After the Nationals’ 4-0 loss to the Philadelphia Phillies Thursday night, shortstop Ian Desmond voiced his frustrations about the Nationals anemic offense.
Desmond, who was part of a top four in the lineup that combined to go 0-for-15 on the night, admitted – somewhat self-depricatingly – that it would help if the leadoff hitter would get on base.
Desmond was talking about himself, mired in an 0-for-25 slump inside Nationals Park this season. But Friday afternoon manager Jim Riggleman tried to make it easier for Desmond to do just that by taking some of the pressure of the leadoff spot off of the shortstop – dropping him to seventh in the order and moving second baseman Danny Espinosa there for the first time this season.
“I just really want to let the attention get off Desi in that spot,” Riggleman said. “Let him settle in a little bit deeper in the lineup and take some of that off him.”
It was the first time this season that both Desmond and Espinosa had been in the Nationals lineup where Desmond wasn’t the team’s leadoff hitter. And while it may not be a ringing endorsement to drop him, the facts remain that Desmond is hitting .180 on the season with a .212 on-base percentage. While he tries to figure some things out at the plate, Espinosa will get a chance to take his .281 average and .405 OBP into the role.
Desmond will still be able to display any adjustments or progress he makes, it’ll just be from lower in the lineup.
“My swing just hasn’t felt good,” Desmond said. “I felt good for a couple of days in Florida and then in New York I was battling a little towards the end. It’s not the leadoff spot. It’s just my swing. I felt better (Friday during batting practice) and I feel like I figured a couple of things out so we’ll see what happens.
“They’ve been giving me pitches to hit. That’s the frustrating part. I was swinging at strikes, I just wasn’t hitting them. I’ve got to make some adjustments. I think I did and we’ll see (Friday night).”
Espinosa has been hitting well, mainly from the seventh spot, early in his rookie season in the major leagues. But the pure numbers may not be all that went into the decision. The Nationals were preparing to face Milwaukee Brewers left-hander Chris Narveson, who had yet to allow an earned run on the season coming in to Friday’s game.
Espinosa, a switch hitter, has done significantly better against left-handers this season, hitting .400 against them, and all of his extra-base hits have come off left-handers. The second baseman politely declined to comment on his new spot in the lineup, preferring not to shine a spotlight on the switch.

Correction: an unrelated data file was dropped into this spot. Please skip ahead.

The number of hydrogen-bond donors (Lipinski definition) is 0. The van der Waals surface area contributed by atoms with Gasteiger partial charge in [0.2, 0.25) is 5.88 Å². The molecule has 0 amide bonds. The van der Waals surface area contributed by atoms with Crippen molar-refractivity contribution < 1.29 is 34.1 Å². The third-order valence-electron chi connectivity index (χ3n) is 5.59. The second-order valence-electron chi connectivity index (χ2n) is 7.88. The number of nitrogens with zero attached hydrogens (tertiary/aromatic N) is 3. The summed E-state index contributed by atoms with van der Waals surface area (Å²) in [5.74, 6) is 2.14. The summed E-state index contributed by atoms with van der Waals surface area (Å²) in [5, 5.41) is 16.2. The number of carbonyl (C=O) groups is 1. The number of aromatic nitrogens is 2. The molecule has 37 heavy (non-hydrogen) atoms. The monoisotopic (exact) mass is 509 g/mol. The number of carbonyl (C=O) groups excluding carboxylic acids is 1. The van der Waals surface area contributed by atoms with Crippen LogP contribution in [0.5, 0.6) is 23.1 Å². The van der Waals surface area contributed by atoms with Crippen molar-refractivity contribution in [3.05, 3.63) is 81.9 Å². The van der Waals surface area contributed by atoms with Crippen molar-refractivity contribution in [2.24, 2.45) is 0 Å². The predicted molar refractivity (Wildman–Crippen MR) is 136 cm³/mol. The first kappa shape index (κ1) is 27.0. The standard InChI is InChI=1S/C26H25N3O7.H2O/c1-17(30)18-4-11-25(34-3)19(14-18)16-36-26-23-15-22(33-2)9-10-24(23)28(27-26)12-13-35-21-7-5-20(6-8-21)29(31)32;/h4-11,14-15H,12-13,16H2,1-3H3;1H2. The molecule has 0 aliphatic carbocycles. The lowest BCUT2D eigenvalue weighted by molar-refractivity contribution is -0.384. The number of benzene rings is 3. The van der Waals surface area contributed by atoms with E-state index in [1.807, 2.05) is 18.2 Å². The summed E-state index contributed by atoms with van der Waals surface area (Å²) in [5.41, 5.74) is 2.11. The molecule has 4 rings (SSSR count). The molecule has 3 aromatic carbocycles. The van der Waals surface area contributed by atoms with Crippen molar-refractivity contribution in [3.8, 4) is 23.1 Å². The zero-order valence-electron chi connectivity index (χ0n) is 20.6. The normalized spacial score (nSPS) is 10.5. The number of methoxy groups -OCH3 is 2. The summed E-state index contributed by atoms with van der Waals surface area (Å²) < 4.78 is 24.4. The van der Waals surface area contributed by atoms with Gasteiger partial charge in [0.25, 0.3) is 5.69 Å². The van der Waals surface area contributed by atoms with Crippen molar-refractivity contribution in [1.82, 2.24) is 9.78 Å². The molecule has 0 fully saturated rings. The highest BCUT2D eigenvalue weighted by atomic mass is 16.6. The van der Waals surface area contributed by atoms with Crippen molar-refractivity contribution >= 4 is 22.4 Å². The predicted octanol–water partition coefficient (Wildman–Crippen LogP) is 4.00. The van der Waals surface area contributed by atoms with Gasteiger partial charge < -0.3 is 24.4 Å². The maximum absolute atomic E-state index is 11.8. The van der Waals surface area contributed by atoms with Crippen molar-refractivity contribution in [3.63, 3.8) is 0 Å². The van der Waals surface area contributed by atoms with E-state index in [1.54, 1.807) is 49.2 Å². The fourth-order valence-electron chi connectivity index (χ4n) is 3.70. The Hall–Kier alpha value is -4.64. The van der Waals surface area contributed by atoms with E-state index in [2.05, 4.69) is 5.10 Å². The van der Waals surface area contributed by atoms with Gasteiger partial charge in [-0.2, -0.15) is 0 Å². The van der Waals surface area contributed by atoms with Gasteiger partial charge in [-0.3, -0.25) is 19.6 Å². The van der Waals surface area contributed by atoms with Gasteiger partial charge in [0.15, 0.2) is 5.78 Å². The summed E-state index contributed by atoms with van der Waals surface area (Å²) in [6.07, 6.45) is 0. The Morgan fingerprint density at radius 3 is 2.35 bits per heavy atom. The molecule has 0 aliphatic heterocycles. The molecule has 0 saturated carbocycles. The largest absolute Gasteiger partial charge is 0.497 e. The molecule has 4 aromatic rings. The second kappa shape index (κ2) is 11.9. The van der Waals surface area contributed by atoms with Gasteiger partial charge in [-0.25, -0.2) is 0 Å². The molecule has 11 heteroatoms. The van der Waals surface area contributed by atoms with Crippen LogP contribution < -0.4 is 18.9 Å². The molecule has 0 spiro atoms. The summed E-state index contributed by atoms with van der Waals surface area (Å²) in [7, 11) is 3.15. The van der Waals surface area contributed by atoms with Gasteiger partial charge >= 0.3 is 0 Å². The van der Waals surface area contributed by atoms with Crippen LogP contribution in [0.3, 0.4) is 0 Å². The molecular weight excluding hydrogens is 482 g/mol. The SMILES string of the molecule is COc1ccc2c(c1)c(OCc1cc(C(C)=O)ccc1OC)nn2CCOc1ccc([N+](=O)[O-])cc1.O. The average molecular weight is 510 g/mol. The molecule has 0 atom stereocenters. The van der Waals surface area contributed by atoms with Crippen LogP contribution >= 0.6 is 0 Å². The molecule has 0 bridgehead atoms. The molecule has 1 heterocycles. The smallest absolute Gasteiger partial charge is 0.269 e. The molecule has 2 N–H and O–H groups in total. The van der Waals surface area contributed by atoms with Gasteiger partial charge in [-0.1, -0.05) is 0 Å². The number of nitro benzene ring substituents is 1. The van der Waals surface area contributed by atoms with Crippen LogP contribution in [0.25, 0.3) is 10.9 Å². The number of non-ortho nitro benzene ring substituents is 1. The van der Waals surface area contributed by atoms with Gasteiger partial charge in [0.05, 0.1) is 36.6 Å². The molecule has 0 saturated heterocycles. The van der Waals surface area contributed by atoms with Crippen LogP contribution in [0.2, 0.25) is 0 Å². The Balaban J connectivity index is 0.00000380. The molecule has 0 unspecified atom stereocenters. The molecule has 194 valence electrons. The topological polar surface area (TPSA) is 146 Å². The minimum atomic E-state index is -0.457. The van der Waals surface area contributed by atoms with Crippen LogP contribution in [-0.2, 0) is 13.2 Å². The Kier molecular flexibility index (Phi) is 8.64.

“I would prefer to have him hit higher in the lineup (more) against a left-handed pitcher,” Riggleman said. “That’s not to say he won’t do that against righties. We’re just looking at today, not worrying about tomorrow. We’re just looking at today and he’s leading off.”
So much is made of movement in the Nationals lineup as different players attempt to work out of some early-season struggles and, while Riggleman said he’d prefer not to have different players rotating in and out of the leadoff spot on a daily basis, Jerry Hairston Jr. could still see some time there and the Nationals have given some thought to running Espinosa and Desmond out in the No. 1 and No. 2 spots in the lineup, whichever order they’d be in.
The cause for panic has not yet materialized, though, and as long as both middle infielders continue to deliver in the field that panic may never arrive.
“Desi and Danny both are going to be mainstays on this ballclub and in this lineup because of their gloves,” Riggleman said. “Their offensive part of their game is going to be something that we’re going to grow to appreciate as they go along… The talent defensively is going to be what solidifies them… Where they hit in the lineup and how they do, it’s a big deal for people, but it’s less of a deal for me than how they do defensively.”
– Wilson Ramos was back in the Nationals lineup on Friday for the second consecutive day, the first back-to-back starts the catcher has made. The Nationals are planning to play Ramos whenever they face left-handed pitching, but have not yet shifted to him as the team’s everyday catcher with Ivan Rodriguez as a full-time backup.
“We’re never going to get to the point where Pudge is not getting a significant amount of time,” Riggleman said. “Basically I want (Ramos) in there pretty much any time a left-hander is pitching.”
– The Nationals, along with all of Major League Baseball, honored Jackie Robinson Friday night with all uniformed personnel donning Robinson’s No. 42.